Implant card (IC) is one of the new requirements of the MDR – EU 2017/745. The requirements specified in Article 18 will bring new challenges to the daily life of the implantable device manufacturers. The guidance MDCG 2019-8 includes useful hints, which will help the manufacturers during design of an IC. Before diving into details of the requirements, let’s remember definition of an implantable medical device.In accordance with the instructions set out in MDCG 2019-8, the implant card need to also specify a “device type” for the implantable medical device in question. For this, you can check MDCG 2021-11 Guidance on Implant Card to the ‘Device types’.
Implantable Medical Device
Article 2 (5) defines the implantable device as;
Any device, including those that are partially or wholly absorbed, which is intended:
- to be totally introduced into the human body, or
- to replace an epithelial surface or the surface of the eye,
by clinical intervention and which is intended to remain in place after the procedure.
Any device intended to be partially introduced into the human body by clinical intervention and intended to remain in place after the procedure for at least 30 days shall also be deemed to be an implantable device.
The conformity assessment procedures for implantable devices differ from CE marking requirements of a typical medical device
A you know, there are additional requirements for the conformity assessment procedures of implantable devices, which will require attention of the manufacturers during MDR transition. As most of these, requirements listed in Article 18 are not applicable to the sutures, staples, dental fillings, dental braces, tooth crowns, screws, wedges, plates, wires, pins, clips and connectors. So, an implant card is not required for those type of implantable devices. But please bear in mind that the commission has the right to revise this list any time as per Article 115.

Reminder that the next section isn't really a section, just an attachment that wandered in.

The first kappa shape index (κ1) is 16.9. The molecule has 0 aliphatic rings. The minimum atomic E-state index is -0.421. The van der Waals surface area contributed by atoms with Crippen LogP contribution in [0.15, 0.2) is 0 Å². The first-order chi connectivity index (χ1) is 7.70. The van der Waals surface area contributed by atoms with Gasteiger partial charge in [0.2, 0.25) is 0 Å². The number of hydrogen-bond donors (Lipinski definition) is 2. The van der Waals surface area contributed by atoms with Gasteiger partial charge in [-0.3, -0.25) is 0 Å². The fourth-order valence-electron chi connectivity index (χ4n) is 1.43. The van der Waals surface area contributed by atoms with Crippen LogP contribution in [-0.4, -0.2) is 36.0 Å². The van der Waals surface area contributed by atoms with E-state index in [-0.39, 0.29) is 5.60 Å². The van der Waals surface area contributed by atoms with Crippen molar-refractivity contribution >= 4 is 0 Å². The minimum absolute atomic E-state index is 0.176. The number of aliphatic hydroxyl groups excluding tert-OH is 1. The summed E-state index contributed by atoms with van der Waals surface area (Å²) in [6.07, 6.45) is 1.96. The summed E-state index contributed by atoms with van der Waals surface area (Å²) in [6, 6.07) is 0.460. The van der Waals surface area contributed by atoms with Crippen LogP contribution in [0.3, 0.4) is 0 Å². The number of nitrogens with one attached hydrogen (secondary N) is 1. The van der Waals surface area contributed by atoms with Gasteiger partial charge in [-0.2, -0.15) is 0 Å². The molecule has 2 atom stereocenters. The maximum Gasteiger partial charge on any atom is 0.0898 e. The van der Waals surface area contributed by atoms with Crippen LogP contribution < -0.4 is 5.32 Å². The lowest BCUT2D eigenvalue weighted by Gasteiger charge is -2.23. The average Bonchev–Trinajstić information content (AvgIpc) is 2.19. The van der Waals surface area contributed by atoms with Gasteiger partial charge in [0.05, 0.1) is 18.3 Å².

Purposes of the Implant Card
As defined on MDCG 2019-8, the purpose of an implant card can be summarized in three bullet points;
- Enable the patient to identify the implanted devices and to get access to other information related to the implanted device,
- Enable patients to identify themselves as persons requiring special care in relevant situations e.g. security checks,
- Enabling e.g. emergency clinical staff or first responder to be informed about special care/needs for relevant patients in case of emergency situations.
Content of the Implant Card
The content of the IC is clearly defined on Article 18 (1). It shall include;
- Device name,
- Serial number, lot number,
- Unique device identification (UDI),
- Name, address, and the website of manufacturer,
- Device type (model)
The information listed in paragraph b and d of Article 18 (1) can be part of the instructions for use (IFU) or a leaflet accompanying the implantable device.
According to Article 18 (2), the part of the implant card, which will be given to the patient after implantation shall include blank spaces for;
- Name of the patient or patient ID,
- Name and address of the health institution or healthcare provider who performed the implantation,
- Date of implantation.
These blank spaces shall enable a text at least 2 millimetres high.
Implant Card Technical Requirements
The technical requirements of the implant card can be summarized as follows;
- Card Dimensions 85.60 mm × 53.98 mm (ISO /IEC 7810 ID-1)
- Text height at least 2 mm,
- UDI; AIDC (*) 4 format
- UDI-DI; HRI (**) 5 format
Similar to IFU and device label, the language of the IC shall be the official language of the member state, where the device has been made available. Since, the proposed size on MDCG 2019-8 is a size of credit card, to overcome the multi-language requirements, use of symbols is encouraged. The use of symbols as per ISO 15223-2 would be a good solution for such problems.
(*) Automatic identification and data capture format (e.g. linear or 2D-Barcodes)
(**) 5 HRI – Human readable interpretation
For further details and questions about the implant card you can contact our experts.